Nissan tries on dirt-resistant paint

Nissan tested out a new water-repelling paint that could mean the end of car washes.

Wayne Cunningham Managing Editor / Roadshow
Wayne Cunningham reviews cars and writes about automotive technology for CNET's Roadshow. Prior to the automotive beat, he covered spyware, Web building technologies, and computer hardware. He began covering technology and the Web in 1994 as an editor of The Net magazine.
Wayne Cunningham

Nissan Ultra-Ever Dry test
Nissan shows how the Ultra-Ever Dry coating repels dirt. Nissan

Nissan's European research center tested an innovative paint which it says could spell the end of car washes. The paint, called Ultra-Ever Dry and made by a company named Ultratech International, repels water and some oils.

Nissan demonstrated the technology by coating half of a Note model, then driving it over a muddy course. The results in the released video and photos are impressive, with the coated side of the white car noticeably cleaner.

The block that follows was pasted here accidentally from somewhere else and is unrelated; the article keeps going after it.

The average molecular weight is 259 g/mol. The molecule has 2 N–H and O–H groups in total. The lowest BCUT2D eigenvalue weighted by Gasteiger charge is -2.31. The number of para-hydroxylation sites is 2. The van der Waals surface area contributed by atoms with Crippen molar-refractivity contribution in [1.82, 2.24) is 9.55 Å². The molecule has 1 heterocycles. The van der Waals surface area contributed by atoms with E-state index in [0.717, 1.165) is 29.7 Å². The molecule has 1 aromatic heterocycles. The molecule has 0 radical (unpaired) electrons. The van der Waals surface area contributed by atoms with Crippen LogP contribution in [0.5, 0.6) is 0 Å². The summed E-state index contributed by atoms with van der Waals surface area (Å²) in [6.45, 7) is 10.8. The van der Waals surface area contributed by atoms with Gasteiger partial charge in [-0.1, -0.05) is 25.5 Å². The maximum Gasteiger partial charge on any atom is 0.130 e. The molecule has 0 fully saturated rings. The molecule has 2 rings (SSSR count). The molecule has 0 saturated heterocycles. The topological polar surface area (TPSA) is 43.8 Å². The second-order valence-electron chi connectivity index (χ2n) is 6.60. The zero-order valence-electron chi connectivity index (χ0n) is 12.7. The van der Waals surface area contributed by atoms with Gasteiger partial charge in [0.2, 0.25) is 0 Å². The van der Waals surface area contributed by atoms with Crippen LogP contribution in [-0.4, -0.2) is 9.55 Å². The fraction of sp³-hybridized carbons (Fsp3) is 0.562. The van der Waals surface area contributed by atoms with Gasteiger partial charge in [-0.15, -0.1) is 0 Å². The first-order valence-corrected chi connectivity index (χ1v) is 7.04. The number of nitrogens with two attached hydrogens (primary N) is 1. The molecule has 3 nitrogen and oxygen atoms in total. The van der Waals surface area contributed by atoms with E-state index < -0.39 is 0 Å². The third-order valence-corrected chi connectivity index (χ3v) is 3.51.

The Ultra-Ever Dry coating contains super-hydrophobic and oleophobic properties, according to Nissan's press release, which makes it sound like it is afraid of water and oils. The paint's surface texture contains a complex micro-geometry that causes water and some oils to bead and flow off.

Simply repelling water and oil would seem to have little to do with keeping a car clean. However, soils will not stick to a car's surface without a moisture component.

Ultratech International's website shows the company focuses on oil spill clean-up and industrial fluid management technologies.

Innovative paint technology is somewhat of a theme with Nissan, as a few years ago it showed off a self-healing paint.

When will this paint technology put millions of car washes out of business, and displace the classic cheerleader charity parking lot wash, you may wonder? Before any of these changes occur, Nissan will need to evaluate the paint's durability, cost, supply, and how it looks on the cars.